The Ambry is the reservation space of the Holy Oils. The Ambry is located in a niche in the tower wall near the baptismal font. Behind its carved wood grille and glass sit three silver urns containing the Chrism for Baptism, Confirmation and Holy Orders; the Oil of Catechumens for anointing those newly entering the Church; and the Oil of the Sick. The urns are large because they hold the holy oils for all the churches in the Diocese of Erie. Three small hand-blown glass decanters containing the Holy Oils also are located in the Ambry for use at the Cathedral. The background of the Ambry is black pearl granite, which allows the silver urns to be easily visible.
The word “cathedral” comes from the word “cathedra,” which is the official chair of the bishop. A cathedral is a church where the bishop’s chair is located. The cathedra at Saint Peter’s represents the bishop’s obligations to preside over the liturgy, and to teach, shepherd and sanctify the people in the Erie Diocese. It also symbolizes the Church’s authority throughout the Diocese.
In keeping with the other liturgical furnishings found in the Cathedral, the chair of the bishop is made of oak and cherry woods. The seat is large enough for the bishop to sit in full liturgical vestments.
The backdrop of the cathedra is fabricated from Spanish rosa duquesa marble and trimmed in red oak and cherry. The marble columns are made from Italian Calcutta marble. In the center of the field, the arms of the current Bishop of Erie is mounted.
The ambo or pulpit is located close to the community so that the Word of God can be heard. It is aligned with the altar, bringing together the Word and the Sacrament. Its open arch design was purposefully created to permit a clear view of other areas of the sanctuary. Yet, it is a strong statement which clearly defines its important purpose. The design allows for use by children proclaiming the Word of God.
The cross is the symbol of our salvation. The Cathedral’s oak and cherry gothic cross located in the sanctuary is 18 feet tall and clearly visible to all. The large cross holds the processional cross, behind which the faithful gather in procession and celebration of the mystery of the Lord’s life, death and resurrection. The linden wood corpus on the processional cross is four feet tall and, at rest, gives the appearance that Christ’s arms are embracing the sanctuary.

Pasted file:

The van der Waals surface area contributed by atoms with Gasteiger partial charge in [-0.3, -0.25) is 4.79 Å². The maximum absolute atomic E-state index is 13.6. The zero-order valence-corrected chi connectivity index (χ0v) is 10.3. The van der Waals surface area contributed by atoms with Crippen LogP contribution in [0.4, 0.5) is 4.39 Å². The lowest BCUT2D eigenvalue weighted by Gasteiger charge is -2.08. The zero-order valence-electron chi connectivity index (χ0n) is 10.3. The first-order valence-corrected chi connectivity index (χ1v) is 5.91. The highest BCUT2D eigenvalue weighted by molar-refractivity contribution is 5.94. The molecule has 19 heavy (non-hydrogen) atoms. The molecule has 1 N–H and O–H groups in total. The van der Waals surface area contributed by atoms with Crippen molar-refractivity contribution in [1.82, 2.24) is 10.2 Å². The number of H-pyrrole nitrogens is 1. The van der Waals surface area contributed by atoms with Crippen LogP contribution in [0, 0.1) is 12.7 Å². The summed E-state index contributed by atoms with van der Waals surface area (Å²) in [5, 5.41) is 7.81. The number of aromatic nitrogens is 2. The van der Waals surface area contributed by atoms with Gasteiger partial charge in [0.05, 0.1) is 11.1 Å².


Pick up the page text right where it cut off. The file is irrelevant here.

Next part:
The oak and cherry woods forming the Cathedral furnishings are native to the Diocese of Erie. Each piece is made of solid stock. The pieces were kiln-dried, planed, laminated and carved.
The crypt is the final resting place of Erie’s Past Bishops. Located directly beneath the high altar, the crypt was first envisioned by Bishop Fitzmaurice and completed in October of 1902. The original design contained twelve marble niches in which the bishops of the Diocese of Erie would be buried. On October 29, 1902, after the celebration of a pontifical requiem mass by Bishop Fitzmaurice, two of his predecessors, Bishops Young and Mullen were placed in the crypt. Presently there are six bishops buried in the crypt:
- Bishop Young
- Bishop Mullen
- Bishop Fitzmaurice
- Bishop Gannon
- Bishop McManaman
- Bishop Watson
Stations of the Cross
The Stations of the Cross trace the last journey of Jesus from accusation and condemnation through hi final steps up Calvary, to his death and burial.
The stations of the cross in the Cathedral are paintings with gold-leafed oak frames. The twelfth station is unique, however, and is a brilliant bronze sculpture of Christ crucified. The crucifix was originally located in the north transept. Both the cross and corpus have been ebonized. Upon seeing it restored during the 1992 restoration, Bishop Trautman suggested making this work of art the twelfth station, “Christ Crucified.”